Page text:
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Sunday, November 14, 2004

Review of "Bicentennial Man"

[Audio Version]

I just got done watching the movie Bicentennial Man. Since the movie relates profoundly to the subject of artificial intelligence, I think it most appropriate to share my thoughts in an AI blog.

For those who have not seen the movie and are intending to do so, you may not wish to read the following spoiler.

Bicentennial Man is essentially a Pinocchio story. A machine named "Andrew" that looks mostly human wants nothing more in life than to make humans happy. He manages to do so in so many ways, but the one thing always standing between him and the fullest measure of intimacy with people is the fact that he's not human. Little by little, he makes himself ever more human-like. By the end, he has chosen to become mortal and to die of "old age" with his wife and, as he lay dying, the "world court" finally announces its acceptance of him as a human being and therefore validate his marriage to his wife of many years. To add to the happiness of this ending, his wife has their assistant disable her life support system so she too can die.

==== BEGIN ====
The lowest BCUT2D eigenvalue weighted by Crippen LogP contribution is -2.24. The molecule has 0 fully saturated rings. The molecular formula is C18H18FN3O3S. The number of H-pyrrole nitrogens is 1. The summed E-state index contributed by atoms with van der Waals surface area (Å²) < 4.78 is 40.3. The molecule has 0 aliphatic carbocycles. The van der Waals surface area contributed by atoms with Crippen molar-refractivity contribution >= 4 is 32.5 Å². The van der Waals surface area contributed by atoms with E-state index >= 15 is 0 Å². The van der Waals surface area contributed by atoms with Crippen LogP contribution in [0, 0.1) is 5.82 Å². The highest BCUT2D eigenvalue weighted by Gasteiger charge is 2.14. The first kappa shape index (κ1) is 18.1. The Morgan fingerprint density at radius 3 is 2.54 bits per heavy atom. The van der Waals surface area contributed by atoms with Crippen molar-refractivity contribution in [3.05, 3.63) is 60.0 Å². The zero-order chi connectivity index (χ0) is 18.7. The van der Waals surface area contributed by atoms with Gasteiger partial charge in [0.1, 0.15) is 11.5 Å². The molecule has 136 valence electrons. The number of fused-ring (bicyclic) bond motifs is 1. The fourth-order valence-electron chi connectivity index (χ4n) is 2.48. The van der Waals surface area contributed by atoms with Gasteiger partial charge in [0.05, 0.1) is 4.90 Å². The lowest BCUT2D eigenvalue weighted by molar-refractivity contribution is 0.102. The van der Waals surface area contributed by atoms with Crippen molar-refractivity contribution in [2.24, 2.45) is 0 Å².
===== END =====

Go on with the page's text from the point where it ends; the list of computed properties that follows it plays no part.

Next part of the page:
Before I get to the AI parts, I should say that this view of humanity is utter nonsense. Humanity is not defined by death. An immortal human would still be human. To help make this basic confusion a little clearer for the audience, the author of the story makes it so Andrew's wife, given replacement parts and "DNA elixirs" designed by Andrew to help prolong her life decides there's something wrong with this idea. "There's a natural order to things," she says as she tries to explain to Andrew that there's something disappointing about the idea of living forever.

I know this morbid view of life is popular in American pop culture, but I can say without hesitation that I would love to be able to live forever. Only someone who believes there's nothing worthwhile about living or that there's something better to look forward to after death could make sense of this idea. Incidentally, Andrew's wife says "I'll see you soon" as she dies peacefully - of course they don't die in pain; that would be a bad reminder that death is generally not a pleasant closing of the eyes before sleep - indicating an assumption of an afterlife. Oddly enough, she assumes in this statement that her android husband will also have an afterlife.